A shovel


When I started “My Camera & My Chai” on Wordpress, the general approach was to take a somewhat ironic look at life, and not to give any, or too much, photographic ‘gyan’.

There are many people who can do that, and sometimes, it is good to see if there is a story behind the image, or not.

And so, digging.

Ah, the magic of the mobile phone!

This one was taken when I was in the hill town of Bhimtal in India.

To be more precise, I was at the Silent Valley Homestay in Bhimtal. You can click the link to see the location on Google Maps.

We had brief moments of sunshine during the first two days. There was rain, thunder, lightning and hail. Hail that damaged the crop of peas that the hill farmers were growing.

The family that owns the home stay were getting some work done, and this work had to be paused as the ground was too wet. And so, the spade was waiting for me to photograph it.


In Bhimtal, I was far away from the mess that Covid-19 is creating in our lives. We are being dug into a hole by a microbe — a virus. This is something that we seemed to have been warned about by Bill Gates in 2015.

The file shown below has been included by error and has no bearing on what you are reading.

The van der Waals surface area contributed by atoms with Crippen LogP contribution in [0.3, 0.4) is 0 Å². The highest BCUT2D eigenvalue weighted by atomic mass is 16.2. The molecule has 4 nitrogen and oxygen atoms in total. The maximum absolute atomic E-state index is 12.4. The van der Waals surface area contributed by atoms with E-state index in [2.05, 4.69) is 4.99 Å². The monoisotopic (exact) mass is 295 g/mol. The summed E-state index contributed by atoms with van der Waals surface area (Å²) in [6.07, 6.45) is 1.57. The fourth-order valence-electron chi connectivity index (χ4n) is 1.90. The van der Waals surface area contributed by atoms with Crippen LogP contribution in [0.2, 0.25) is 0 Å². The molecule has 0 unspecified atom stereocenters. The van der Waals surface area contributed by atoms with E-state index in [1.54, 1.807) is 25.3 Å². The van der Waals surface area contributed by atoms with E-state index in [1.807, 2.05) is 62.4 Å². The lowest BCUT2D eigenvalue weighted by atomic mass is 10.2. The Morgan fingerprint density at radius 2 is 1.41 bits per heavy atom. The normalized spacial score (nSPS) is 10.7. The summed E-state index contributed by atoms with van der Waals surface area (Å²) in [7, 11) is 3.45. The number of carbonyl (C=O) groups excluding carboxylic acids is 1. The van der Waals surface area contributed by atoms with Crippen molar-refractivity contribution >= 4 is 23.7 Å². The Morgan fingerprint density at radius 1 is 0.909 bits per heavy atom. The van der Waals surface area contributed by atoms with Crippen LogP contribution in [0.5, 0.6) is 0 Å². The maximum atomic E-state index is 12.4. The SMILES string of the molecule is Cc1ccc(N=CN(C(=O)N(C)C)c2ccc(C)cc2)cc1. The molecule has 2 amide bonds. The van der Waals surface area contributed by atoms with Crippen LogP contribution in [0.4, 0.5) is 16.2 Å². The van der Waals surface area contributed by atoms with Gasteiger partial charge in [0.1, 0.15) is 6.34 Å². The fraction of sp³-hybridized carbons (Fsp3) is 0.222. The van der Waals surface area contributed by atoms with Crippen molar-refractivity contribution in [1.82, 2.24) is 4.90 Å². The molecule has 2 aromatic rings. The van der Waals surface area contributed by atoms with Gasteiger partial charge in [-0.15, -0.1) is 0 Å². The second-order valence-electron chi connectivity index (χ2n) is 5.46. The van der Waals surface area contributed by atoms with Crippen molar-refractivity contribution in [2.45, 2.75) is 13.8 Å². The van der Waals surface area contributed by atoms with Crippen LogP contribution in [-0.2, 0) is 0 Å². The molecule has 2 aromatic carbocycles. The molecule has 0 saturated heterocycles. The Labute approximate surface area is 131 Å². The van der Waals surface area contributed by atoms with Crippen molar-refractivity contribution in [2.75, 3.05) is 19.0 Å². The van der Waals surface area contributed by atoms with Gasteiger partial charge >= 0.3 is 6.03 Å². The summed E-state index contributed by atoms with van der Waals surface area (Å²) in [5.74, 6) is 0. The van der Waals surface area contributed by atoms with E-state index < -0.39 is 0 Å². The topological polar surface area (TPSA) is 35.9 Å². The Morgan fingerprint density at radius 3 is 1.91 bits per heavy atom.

Yet, we have continued to live our lives like blissful, greedy morons. We have not sought to strike a balance with nature, and to live with nature.

Americans, it appears, are buying guns in panic. I ask, why? To shoot the virus? The West, it appears, is out of toilet paper? Can’t they use water to wash their bums?

People across the world are stockpiling grains, soap, vegetables, fruits, and all sorts of things. One lady just bought 200 Vicks Vapo-Rub bottles. What does she plan to do with this?

So, not only is the virus digging a small hole for us to lie in, we seem not to notice the hole that is being dug.

It’s a hole of stupidity, panic, selfishness (witness Donald Trump) and rumor.

It does not matter if my neighbor cannot wash his hands, as long as I get to wash mine.

What else do we see?

The virus, apart from giving us a nasty flu, is also giving us a nasty look at ourselves. We should look deep within, to dig out the devil that lurks within.

We dig and dig.

Sometimes, and some people, dig and find something better. But, more often than not — in India at least — I find that people are discovering the more base qualities that they deny they have.

Once the virus goes away, we will dig up the dirt that that is around us, and attempt to cover the hole.

But, things will not be the same



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